Rapid City residents may see increase in utility bills

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RAPID CITY, S.D. (KOTA TV) - Water is essential to life, but fresh and clean water comes at a price.

"The city of Rapid City is committed to providing safe, reliable and environmentally compliant water and water reclamation services to its citizens and its customers,” said Dan Coon, operations management engineer.

Rapid City’s city council is faced with the decision to remove the old fees residents are currently paying for and replace them with new fees that will have rates increases up to 43 percent over five years.

The ordinance was promoted after a utility rate study showed how much it will cost to maintain the city’s current water supply, as well as funding different capital improvement projects in the area such as renovating the city’s wastewater treatment plant. The funds collected from the inflation will also help build up capital for the reserves.

"The bottom line is because we have very little in the reserves and the other side of that is that because of the capital we have to spend just to keep up with the annual maintenance is very low,” said Alderman Ritchie Nordstrom of Ward 2, “we do not want to go to the general plan to fix our water treatment plant and our wastewater treatment plant."

According to Coon, the average single-family residence currently pays $54.75 for water and waste a month. With the increase, in 2018, the average bill will inflate to $59.51, approximately a $5 increase.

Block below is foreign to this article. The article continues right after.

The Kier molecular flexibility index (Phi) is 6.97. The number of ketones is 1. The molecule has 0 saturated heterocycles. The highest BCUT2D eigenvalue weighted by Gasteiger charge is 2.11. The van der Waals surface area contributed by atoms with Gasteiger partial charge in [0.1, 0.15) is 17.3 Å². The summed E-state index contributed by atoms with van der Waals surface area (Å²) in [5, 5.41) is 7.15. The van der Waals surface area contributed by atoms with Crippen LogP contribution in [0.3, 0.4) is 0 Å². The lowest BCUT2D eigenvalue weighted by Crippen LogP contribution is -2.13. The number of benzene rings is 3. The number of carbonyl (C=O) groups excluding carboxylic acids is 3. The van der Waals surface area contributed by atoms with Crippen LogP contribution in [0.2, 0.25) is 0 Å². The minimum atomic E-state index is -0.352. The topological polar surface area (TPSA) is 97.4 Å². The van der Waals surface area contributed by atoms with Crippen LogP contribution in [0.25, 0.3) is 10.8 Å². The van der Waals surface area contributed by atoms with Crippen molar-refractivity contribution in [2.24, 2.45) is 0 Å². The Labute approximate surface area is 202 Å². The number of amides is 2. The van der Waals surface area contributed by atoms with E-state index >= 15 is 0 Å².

“I want to clarify that what the majority of people receive is a utility bill, not just a water bill. There are three services typically provided, water, sewer and garbage."

Not all council members are for the ordinance, Alderwoman Becky Drury of Ward 1 fears the people of Rapid City cannot afford the increase.

"I would just really like to see the reserves built up over a slower period of time, seven to ten years and I would just like for people to ask their council members to consider it,” said Drury “We have a lot of people living on fixed incomes that are calling me and they simply can't afford it.”

Drury’s seven to ten-year plan will have an increase of six percent, as opposed to the suggested nine percent. However, to some council members, the dollar amount saved does not make sense.

"Going at it for five years puts it at an average of three to five dollars average a month per year,” said Alderman Jason Salamun of ward 3. “Now if we are going to do it let say for seven to eight years that would be like what two dollars and eighty cents to four seventy, we are talking about our cents at that point."

Alderman Salamun is not happy about the increase but he plans to vote for the ordinance to maintain Rapid City’s healthy water supply.

Many of the city officials for the ordinance did stress that if it is approved, there is a utility bill relief program. To be eligible a resident must either be 65 years of age or older, or disabled as defined by the Social Security Act 2. Residents that meet the income guidelines are eligible for the relief program as well.

For more information visit www.rcgov.org or call public works at (605)-394-4165.